• Nightmare Fuel: Some of the kitchens are filled with rotten food (Dillon's and Fiesta Sunrise in particular, both of which also had insects crawling around everywhere), which is not only disgusting but very dangerous given that poorly prepared food can kill you, or at least make you very sick. (This happened in one episode when a customer had a rotten lobster, and in the UK pilot where Gordon threw up after eating a rotten scallop and flat out told the owners it could've killed him.)
  • Signature Scene: Of course, the "Hello, my name's NINOOOOO!" scene from the Nino's Italian Restaurant episode.
  • Squick: The state of many of the kitchens and food storage areas makes one wonder how many of the customers do not end up with food poisoning (in fact, only one instance was shown of this happening), as well as how many health inspectors are either not doing their jobs or are taking bribes. It also makes one wonder if the restaurants they eat in every day may have the same conditions in the back.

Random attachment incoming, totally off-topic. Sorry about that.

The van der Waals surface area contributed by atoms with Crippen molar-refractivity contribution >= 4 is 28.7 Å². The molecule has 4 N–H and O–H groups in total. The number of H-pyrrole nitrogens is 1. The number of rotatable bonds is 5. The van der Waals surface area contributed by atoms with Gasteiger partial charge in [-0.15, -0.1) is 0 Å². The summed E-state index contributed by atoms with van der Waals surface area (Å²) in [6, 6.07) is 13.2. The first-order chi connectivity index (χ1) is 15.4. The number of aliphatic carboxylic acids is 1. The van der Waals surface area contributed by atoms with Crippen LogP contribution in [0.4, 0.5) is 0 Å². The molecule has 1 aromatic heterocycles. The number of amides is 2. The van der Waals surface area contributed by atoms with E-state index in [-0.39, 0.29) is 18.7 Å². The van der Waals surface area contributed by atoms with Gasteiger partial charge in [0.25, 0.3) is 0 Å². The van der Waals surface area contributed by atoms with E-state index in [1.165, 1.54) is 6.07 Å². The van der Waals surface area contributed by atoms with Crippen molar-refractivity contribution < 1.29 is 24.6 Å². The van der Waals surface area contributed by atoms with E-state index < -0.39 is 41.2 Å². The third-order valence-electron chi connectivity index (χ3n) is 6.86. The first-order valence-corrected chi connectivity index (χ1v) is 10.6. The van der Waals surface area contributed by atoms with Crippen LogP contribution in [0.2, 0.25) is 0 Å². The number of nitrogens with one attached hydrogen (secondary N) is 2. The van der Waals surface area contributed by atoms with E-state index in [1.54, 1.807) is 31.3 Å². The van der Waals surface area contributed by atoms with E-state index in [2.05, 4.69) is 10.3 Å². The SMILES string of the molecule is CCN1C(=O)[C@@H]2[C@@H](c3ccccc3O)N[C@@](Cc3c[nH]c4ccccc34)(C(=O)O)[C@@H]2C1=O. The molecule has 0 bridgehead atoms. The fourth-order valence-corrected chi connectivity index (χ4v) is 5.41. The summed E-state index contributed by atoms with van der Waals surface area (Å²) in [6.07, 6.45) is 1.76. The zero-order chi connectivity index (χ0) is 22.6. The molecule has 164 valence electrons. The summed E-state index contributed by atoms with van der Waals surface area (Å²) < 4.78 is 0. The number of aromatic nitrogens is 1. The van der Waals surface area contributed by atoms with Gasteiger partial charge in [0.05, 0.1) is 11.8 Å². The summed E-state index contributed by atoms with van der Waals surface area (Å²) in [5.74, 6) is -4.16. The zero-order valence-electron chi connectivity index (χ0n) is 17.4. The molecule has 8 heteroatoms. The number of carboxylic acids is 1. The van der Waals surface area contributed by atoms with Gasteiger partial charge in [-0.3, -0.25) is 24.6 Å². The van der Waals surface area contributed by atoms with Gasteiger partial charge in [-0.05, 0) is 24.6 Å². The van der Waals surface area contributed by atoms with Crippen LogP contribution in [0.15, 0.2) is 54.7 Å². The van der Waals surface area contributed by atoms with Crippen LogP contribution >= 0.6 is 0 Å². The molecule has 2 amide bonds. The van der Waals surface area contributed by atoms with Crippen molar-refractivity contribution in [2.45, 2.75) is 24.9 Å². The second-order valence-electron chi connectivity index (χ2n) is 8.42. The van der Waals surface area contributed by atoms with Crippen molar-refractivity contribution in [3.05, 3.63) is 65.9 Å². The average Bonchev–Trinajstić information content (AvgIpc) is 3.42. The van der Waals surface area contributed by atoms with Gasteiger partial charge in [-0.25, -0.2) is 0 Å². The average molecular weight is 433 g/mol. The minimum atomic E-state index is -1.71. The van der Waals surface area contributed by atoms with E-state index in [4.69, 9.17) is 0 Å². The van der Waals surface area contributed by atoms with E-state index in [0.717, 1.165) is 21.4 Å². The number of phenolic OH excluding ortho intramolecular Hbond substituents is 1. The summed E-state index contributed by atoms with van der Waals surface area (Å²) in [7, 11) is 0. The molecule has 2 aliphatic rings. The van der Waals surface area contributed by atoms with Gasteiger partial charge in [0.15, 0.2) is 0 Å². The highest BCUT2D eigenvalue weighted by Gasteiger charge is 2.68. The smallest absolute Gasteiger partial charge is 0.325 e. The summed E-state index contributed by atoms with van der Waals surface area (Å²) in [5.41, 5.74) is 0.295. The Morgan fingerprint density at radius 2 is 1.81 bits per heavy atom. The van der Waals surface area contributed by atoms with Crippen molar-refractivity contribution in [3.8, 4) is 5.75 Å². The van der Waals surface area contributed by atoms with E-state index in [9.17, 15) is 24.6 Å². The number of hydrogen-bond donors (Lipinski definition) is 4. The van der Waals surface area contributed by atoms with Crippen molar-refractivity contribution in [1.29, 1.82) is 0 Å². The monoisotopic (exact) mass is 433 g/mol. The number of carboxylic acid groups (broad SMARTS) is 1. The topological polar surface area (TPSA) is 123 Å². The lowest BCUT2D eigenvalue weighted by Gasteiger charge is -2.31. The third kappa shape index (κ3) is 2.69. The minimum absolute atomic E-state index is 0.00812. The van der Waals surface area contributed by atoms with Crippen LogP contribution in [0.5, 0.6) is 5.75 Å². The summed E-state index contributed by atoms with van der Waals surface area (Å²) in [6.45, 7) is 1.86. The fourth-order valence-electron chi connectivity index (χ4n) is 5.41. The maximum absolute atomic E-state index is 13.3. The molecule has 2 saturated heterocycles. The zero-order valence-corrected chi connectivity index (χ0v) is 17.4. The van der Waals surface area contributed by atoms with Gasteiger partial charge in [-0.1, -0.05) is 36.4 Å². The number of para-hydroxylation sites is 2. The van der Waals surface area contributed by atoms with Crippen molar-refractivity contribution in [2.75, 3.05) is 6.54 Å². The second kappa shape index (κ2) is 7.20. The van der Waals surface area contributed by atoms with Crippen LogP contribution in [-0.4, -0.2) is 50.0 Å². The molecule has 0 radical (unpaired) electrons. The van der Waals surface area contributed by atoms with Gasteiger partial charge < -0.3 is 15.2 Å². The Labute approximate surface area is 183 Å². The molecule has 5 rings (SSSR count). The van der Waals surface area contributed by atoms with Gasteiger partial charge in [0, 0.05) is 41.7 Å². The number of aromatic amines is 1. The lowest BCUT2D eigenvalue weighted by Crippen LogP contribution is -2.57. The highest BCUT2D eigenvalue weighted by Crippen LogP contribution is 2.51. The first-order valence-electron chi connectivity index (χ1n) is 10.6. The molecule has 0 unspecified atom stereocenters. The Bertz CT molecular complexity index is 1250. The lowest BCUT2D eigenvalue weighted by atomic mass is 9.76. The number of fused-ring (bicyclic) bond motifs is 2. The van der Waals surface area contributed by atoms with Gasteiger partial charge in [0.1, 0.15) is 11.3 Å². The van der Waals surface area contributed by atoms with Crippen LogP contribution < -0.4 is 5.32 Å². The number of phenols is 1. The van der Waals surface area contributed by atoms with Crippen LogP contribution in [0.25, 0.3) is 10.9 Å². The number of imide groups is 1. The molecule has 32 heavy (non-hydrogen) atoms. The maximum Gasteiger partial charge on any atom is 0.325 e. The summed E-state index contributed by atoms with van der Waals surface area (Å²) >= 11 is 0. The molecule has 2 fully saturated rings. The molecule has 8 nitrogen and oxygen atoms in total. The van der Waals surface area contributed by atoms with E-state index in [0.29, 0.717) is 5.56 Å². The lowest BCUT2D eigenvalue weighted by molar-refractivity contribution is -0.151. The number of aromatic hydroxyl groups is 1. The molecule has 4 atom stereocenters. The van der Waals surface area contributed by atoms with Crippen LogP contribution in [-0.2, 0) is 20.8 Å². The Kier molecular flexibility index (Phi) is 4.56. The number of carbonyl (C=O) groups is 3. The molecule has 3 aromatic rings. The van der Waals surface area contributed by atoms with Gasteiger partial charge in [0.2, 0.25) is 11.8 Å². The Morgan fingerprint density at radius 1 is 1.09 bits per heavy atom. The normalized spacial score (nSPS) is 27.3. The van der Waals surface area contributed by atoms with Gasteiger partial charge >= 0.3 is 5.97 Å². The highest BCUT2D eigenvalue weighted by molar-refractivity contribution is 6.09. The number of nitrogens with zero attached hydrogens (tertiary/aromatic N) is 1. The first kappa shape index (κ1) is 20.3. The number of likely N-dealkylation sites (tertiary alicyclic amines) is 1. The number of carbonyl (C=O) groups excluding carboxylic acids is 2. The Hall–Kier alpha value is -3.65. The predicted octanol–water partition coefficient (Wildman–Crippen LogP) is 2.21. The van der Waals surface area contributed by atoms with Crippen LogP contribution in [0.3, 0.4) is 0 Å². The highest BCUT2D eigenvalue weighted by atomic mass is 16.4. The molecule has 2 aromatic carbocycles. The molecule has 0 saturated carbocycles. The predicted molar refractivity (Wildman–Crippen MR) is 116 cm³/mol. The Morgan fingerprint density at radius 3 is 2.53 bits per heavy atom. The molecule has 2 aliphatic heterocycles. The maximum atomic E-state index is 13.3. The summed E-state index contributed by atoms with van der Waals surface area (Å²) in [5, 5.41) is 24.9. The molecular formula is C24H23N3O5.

• Suspiciously Similar Song: In the Dillon's episode, Gordon suits up as a steam cleaner in a uniform with equipment that almost looks like something out of Ghostbusters. The upbeat synthesizer music accompanying the scene is obviously a nod to Ray Park Jr.'s Ghostbusters theme song.
  • They Changed It, Now It Sucks!:
    • The American version includes the usual reality TV tropes (excessive use of flashbacks, cheesy and continuous background music, and replacing Gordon with the narrator from The Dog Whisperer). Most importantly, Gordon no longer has exclusivity on deploying Cluster F Bombs.
    • Several restaurant owners say this about Gordon's changes. As it turns out, they make the place better more often than not.
  • Unintentionally Unsympathetic: